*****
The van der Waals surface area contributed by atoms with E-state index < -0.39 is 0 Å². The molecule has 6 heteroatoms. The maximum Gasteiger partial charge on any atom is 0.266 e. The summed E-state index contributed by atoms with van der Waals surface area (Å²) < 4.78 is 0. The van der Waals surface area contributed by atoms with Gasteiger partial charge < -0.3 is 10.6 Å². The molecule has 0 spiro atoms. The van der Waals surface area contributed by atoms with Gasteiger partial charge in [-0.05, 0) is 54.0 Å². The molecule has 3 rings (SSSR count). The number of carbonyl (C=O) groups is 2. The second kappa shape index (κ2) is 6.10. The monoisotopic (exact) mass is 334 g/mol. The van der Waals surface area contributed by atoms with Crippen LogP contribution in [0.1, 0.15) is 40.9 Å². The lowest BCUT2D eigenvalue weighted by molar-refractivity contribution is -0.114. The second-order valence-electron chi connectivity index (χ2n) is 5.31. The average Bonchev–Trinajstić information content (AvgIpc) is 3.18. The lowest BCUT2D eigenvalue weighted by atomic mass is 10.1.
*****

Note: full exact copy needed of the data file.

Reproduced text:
The van der Waals surface area contributed by atoms with E-state index < -0.39 is 0 Å². The molecule has 6 heteroatoms. The maximum Gasteiger partial charge on any atom is 0.266 e. The summed E-state index contributed by atoms with van der Waals surface area (Å²) < 4.78 is 0. The van der Waals surface area contributed by atoms with Gasteiger partial charge < -0.3 is 10.6 Å². The molecule has 0 spiro atoms. The van der Waals surface area contributed by atoms with Gasteiger partial charge in [-0.05, 0) is 54.0 Å². The molecule has 3 rings (SSSR count). The number of carbonyl (C=O) groups is 2. The second kappa shape index (κ2) is 6.10. The monoisotopic (exact) mass is 334 g/mol. The van der Waals surface area contributed by atoms with Crippen LogP contribution in [0.1, 0.15) is 40.9 Å². The lowest BCUT2D eigenvalue weighted by molar-refractivity contribution is -0.114. The second-order valence-electron chi connectivity index (χ2n) is 5.31. The average Bonchev–Trinajstić information content (AvgIpc) is 3.18. The lowest BCUT2D eigenvalue weighted by atomic mass is 10.1.